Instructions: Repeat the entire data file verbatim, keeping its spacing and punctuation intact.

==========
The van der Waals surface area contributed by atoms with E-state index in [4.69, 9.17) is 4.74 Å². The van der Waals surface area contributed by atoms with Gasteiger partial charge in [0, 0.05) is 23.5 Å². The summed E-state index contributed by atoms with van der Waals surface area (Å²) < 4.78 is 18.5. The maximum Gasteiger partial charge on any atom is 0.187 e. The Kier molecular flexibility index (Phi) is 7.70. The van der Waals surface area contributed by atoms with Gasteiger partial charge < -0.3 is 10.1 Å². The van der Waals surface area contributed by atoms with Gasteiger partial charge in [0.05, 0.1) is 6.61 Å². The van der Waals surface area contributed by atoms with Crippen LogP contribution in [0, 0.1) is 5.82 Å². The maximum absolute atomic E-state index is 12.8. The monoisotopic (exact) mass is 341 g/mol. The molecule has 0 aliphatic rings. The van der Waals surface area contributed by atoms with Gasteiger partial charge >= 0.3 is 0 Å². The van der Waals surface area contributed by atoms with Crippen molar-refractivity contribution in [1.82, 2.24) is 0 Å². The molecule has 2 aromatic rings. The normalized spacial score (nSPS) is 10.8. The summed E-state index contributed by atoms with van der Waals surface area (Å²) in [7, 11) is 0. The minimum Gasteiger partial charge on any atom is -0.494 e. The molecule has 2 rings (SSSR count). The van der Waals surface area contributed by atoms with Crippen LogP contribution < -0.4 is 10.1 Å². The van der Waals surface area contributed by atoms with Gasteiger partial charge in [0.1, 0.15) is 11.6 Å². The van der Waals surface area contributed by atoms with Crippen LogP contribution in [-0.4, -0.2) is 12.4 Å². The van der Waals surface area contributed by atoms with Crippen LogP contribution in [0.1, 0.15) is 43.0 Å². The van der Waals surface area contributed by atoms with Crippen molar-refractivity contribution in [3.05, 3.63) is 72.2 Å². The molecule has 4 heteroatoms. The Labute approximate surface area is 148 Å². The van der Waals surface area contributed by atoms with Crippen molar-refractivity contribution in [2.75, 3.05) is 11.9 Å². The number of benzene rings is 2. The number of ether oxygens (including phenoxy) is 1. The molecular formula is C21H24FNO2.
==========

The van der Waals surface area contributed by atoms with E-state index in [4.69, 9.17) is 4.74 Å². The van der Waals surface area contributed by atoms with Gasteiger partial charge in [0, 0.05) is 23.5 Å². The summed E-state index contributed by atoms with van der Waals surface area (Å²) < 4.78 is 18.5. The maximum Gasteiger partial charge on any atom is 0.187 e. The Kier molecular flexibility index (Phi) is 7.70. The van der Waals surface area contributed by atoms with Gasteiger partial charge < -0.3 is 10.1 Å². The van der Waals surface area contributed by atoms with Gasteiger partial charge in [0.05, 0.1) is 6.61 Å². The van der Waals surface area contributed by atoms with Crippen LogP contribution in [0, 0.1) is 5.82 Å². The maximum absolute atomic E-state index is 12.8. The monoisotopic (exact) mass is 341 g/mol. The molecule has 0 aliphatic rings. The van der Waals surface area contributed by atoms with Gasteiger partial charge >= 0.3 is 0 Å². The van der Waals surface area contributed by atoms with Crippen molar-refractivity contribution in [1.82, 2.24) is 0 Å². The molecule has 2 aromatic rings. The normalized spacial score (nSPS) is 10.8. The summed E-state index contributed by atoms with van der Waals surface area (Å²) in [7, 11) is 0. The minimum Gasteiger partial charge on any atom is -0.494 e. The molecule has 2 rings (SSSR count). The van der Waals surface area contributed by atoms with Crippen LogP contribution < -0.4 is 10.1 Å². The van der Waals surface area contributed by atoms with Gasteiger partial charge in [0.1, 0.15) is 11.6 Å². The van der Waals surface area contributed by atoms with Crippen LogP contribution in [-0.4, -0.2) is 12.4 Å². The van der Waals surface area contributed by atoms with Crippen LogP contribution in [0.1, 0.15) is 43.0 Å². The van der Waals surface area contributed by atoms with Crippen molar-refractivity contribution in [3.05, 3.63) is 72.2 Å². The molecule has 4 heteroatoms. The Labute approximate surface area is 148 Å². The van der Waals surface area contributed by atoms with Crippen molar-refractivity contribution in [2.75, 3.05) is 11.9 Å². The number of benzene rings is 2. The number of ether oxygens (including phenoxy) is 1. The molecular formula is C21H24FNO2.